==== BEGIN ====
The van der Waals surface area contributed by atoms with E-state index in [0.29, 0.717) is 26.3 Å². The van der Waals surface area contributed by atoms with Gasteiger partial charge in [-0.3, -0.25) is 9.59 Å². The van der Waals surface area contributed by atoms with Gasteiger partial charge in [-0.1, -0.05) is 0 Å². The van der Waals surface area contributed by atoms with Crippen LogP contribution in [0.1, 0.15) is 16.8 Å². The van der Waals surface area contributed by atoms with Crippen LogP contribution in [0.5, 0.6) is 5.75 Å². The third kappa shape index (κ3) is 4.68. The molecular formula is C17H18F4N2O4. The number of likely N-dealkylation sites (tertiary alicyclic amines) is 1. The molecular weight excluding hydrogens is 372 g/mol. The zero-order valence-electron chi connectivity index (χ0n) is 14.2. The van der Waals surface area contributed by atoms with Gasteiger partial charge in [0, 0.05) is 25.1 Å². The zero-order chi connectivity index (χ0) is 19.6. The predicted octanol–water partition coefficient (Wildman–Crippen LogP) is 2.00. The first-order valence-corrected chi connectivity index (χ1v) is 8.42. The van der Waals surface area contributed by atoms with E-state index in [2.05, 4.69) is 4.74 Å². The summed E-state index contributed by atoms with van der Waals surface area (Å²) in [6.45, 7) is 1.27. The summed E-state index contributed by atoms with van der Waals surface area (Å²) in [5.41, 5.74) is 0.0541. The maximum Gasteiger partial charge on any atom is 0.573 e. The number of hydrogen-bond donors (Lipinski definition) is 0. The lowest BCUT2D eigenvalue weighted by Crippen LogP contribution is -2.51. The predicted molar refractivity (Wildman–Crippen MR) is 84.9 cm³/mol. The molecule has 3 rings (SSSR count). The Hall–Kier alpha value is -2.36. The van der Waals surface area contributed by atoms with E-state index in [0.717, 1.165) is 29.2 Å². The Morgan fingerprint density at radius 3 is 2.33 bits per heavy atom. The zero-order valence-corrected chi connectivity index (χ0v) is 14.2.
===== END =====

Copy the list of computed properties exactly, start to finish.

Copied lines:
The van der Waals surface area contributed by atoms with E-state index in [0.29, 0.717) is 26.3 Å². The van der Waals surface area contributed by atoms with Gasteiger partial charge in [-0.3, -0.25) is 9.59 Å². The van der Waals surface area contributed by atoms with Gasteiger partial charge in [-0.1, -0.05) is 0 Å². The van der Waals surface area contributed by atoms with Crippen LogP contribution in [0.1, 0.15) is 16.8 Å². The van der Waals surface area contributed by atoms with Crippen LogP contribution in [0.5, 0.6) is 5.75 Å². The third kappa shape index (κ3) is 4.68. The molecular formula is C17H18F4N2O4. The number of likely N-dealkylation sites (tertiary alicyclic amines) is 1. The molecular weight excluding hydrogens is 372 g/mol. The zero-order valence-electron chi connectivity index (χ0n) is 14.2. The van der Waals surface area contributed by atoms with Gasteiger partial charge in [0, 0.05) is 25.1 Å². The zero-order chi connectivity index (χ0) is 19.6. The predicted octanol–water partition coefficient (Wildman–Crippen LogP) is 2.00. The first-order valence-corrected chi connectivity index (χ1v) is 8.42. The van der Waals surface area contributed by atoms with E-state index in [2.05, 4.69) is 4.74 Å². The summed E-state index contributed by atoms with van der Waals surface area (Å²) in [6.45, 7) is 1.27. The summed E-state index contributed by atoms with van der Waals surface area (Å²) in [5.41, 5.74) is 0.0541. The maximum Gasteiger partial charge on any atom is 0.573 e. The number of hydrogen-bond donors (Lipinski definition) is 0. The lowest BCUT2D eigenvalue weighted by Crippen LogP contribution is -2.51. The predicted molar refractivity (Wildman–Crippen MR) is 84.9 cm³/mol. The molecule has 3 rings (SSSR count). The Hall–Kier alpha value is -2.36. The van der Waals surface area contributed by atoms with E-state index in [0.717, 1.165) is 29.2 Å². The Morgan fingerprint density at radius 3 is 2.33 bits per heavy atom. The zero-order valence-corrected chi connectivity index (χ0v) is 14.2.